Mary Chase Biography


(Critical Edition of Dramatic Literature)

Mary Coyle (later Chase) was born February 25, 1907, in Denver, Colorado, to Irish immigrant parents. The youngest of four children, she grew up in an environment rich with Irish folklore and mythology, which later influenced her plays and children’s stories. A brilliant student, she was graduated from West Denver High School at the age of fifteen and studied classics at the University of Denver and later at the University of Colorado in Boulder.

On graduation, she began writing for the Rocky Mountain News and, in 1928, married fellow reporter Robert L. Chase. When a practical joke she devised got her fired, Chase concentrated on raising a family and writing plays for the regional theaters in Denver. In 1936, her first play, Me, Third, was produced in Denver, where it was such a success that producer Brock Pemberton was convinced it could succeed on Broadway. In March and April of 1937, retitled Now You’ve Done It, it played forty-three performances at the Henry Miller Theatre in New York—not a hit by Broadway standards. Her next play, Sorority House, did not tempt Broadway but interested Hollywood: It was filmed by RKO-Radio in 1939, starring Veronica Lake. After two more Chase comedies did not play beyond Boulder, Chase and Pemberton tried Broadway once more with Harvey and hit it big.

Not only was Harvey one of the biggest hits of the 1944-1945 season, but also it won the 1945...

(The entire section is 483 words.)


(Great Authors of World Literature, Critical Edition)

Mary McDonough Coyle Chase was known primarily for three delicate fantasies written in the post-World War II era. Although peopled by eccentric characters, Chase’s plays are comic, humane, and filled with an optimistic spirit of goodwill. Chase was the daughter of working-class parents: her mother, Mary McDonough, immigrated from Ulster County, Ireland to keep house for her four brothers. Chase’s father, Frank Coyle, drifted into Denver, failing to have made his fortune in an Oklahoma land grab. After marrying, he worked as a salesman for a flour mill. Chase inherited both her work ethic and her sense of fun and whimsy from her family.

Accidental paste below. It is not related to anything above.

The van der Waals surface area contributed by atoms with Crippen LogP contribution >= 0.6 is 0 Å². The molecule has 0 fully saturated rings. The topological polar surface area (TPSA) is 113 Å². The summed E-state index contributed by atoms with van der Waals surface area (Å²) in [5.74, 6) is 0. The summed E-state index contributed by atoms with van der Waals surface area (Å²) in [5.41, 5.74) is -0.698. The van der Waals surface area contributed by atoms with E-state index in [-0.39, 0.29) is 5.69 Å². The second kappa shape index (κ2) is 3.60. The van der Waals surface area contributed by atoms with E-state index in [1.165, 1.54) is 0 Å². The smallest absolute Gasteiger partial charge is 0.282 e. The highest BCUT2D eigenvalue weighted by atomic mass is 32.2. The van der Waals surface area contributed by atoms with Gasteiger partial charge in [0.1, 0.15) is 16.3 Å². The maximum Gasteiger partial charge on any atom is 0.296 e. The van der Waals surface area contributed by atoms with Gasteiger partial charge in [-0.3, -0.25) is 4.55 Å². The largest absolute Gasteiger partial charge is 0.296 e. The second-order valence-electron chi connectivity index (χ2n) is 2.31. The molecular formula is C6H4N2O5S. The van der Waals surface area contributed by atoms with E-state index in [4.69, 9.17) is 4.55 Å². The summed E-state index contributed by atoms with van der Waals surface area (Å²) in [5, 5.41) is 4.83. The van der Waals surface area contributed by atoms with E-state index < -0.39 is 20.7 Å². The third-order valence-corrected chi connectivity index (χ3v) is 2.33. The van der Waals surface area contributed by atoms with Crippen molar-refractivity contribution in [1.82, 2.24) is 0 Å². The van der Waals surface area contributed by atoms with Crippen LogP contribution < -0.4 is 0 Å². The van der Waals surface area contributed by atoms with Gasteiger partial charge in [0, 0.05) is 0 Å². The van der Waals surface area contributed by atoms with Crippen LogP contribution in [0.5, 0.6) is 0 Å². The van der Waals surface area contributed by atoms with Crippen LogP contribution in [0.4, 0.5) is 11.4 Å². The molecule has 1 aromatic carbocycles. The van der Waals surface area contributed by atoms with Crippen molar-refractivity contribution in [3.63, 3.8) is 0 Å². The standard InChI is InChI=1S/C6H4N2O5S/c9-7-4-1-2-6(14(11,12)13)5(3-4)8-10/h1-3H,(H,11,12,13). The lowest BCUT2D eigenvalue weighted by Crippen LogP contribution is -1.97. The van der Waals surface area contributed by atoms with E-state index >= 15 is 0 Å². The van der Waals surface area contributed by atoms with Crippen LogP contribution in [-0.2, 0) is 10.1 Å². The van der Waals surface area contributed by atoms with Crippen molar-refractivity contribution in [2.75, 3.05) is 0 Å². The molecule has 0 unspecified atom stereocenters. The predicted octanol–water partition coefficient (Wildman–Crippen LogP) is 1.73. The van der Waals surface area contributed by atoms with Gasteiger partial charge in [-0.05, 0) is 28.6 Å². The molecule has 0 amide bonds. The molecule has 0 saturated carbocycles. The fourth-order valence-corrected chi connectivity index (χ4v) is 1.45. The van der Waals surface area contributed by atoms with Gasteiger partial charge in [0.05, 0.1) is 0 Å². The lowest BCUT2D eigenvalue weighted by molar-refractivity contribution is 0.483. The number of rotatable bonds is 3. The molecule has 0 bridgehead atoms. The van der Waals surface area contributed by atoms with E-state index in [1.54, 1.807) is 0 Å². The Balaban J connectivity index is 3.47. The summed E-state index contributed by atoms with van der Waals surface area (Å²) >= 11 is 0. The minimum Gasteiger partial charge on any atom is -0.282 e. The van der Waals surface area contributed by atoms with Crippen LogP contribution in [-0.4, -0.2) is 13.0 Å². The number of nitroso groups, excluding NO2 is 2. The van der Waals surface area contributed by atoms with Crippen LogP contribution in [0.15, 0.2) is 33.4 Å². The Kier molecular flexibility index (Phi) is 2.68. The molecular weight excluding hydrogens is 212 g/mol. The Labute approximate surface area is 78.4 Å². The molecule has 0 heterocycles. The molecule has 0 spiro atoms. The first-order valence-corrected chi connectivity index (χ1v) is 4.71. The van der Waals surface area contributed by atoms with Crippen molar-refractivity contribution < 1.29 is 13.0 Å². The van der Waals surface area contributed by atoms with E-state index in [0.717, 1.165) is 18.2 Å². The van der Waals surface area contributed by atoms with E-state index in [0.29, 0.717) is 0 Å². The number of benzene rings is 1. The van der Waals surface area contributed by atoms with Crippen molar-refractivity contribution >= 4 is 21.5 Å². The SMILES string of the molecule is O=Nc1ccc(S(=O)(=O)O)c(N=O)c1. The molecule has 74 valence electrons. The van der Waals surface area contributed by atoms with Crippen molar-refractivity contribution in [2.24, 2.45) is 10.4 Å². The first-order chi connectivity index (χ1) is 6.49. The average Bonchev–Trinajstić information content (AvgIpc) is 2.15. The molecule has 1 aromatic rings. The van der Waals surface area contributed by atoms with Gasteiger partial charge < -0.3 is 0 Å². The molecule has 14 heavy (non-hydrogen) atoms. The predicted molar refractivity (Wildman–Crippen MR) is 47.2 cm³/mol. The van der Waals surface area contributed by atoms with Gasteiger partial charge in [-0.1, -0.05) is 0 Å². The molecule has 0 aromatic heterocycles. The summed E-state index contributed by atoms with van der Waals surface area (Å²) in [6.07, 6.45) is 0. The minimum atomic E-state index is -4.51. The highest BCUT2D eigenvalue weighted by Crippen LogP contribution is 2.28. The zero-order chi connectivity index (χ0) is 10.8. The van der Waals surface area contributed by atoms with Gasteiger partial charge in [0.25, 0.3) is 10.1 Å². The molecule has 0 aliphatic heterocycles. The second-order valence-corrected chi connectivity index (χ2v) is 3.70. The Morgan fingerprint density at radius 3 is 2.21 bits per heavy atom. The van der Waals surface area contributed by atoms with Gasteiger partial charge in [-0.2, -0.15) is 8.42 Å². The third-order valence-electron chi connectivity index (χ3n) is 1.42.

During childhood, Chase listened wide-eyed to tales of Irish folklore told by her mother and her Uncle Timothy. Although a self-admitted tomboy, Chase was also a book lover. She was heard to joke that, in school, she had the highest grades for study and the lowest grades for conduct. Her interest in theater began at age eleven when she would skip school to walk five miles to attend a matinee. After graduating from high school at age fifteen, Chase attended the University of Denver for two and a half years before transferring to the University of Colorado. On summer vacations, she worked as an apprentice reporter for The Rocky Mountain News. After a year at Colorado, she took a paying job with the newspaper, where she wrote society columns, club notes, and human-interest stories, managing to be fired and rehired three times, before she married Robert Chase, who was to become managing editor of The Rocky Mountain News.

Chase’s newspaper work was an internship for her later career as a playwright. As society reporter, she had a unique opportunity to observe and comment on social structures, conventions, and personalities which she would later satirize in her plays. As a human-interest writer (“sob-sister”), she learned to overwrite and manipulate her reading audience into tears or laughter.

Chase’s first play Me, Third, a political satire, was produced in Denver as a Federal Theatre Project. Seen by Broadway producer Brock Pemberton, who brought it to New York in 1937, the play opened as Now I’ve Done It, but was not successful; however, Chase took the disappointment as a...

(The entire section is 933 words.)


(Drama for Students)

When she was a little girl, Mary Chase’s three Irish uncles, Pete, Tim, and Jamie, amused her with stories from Celtic mythology of pookas...

(The entire section is 401 words.)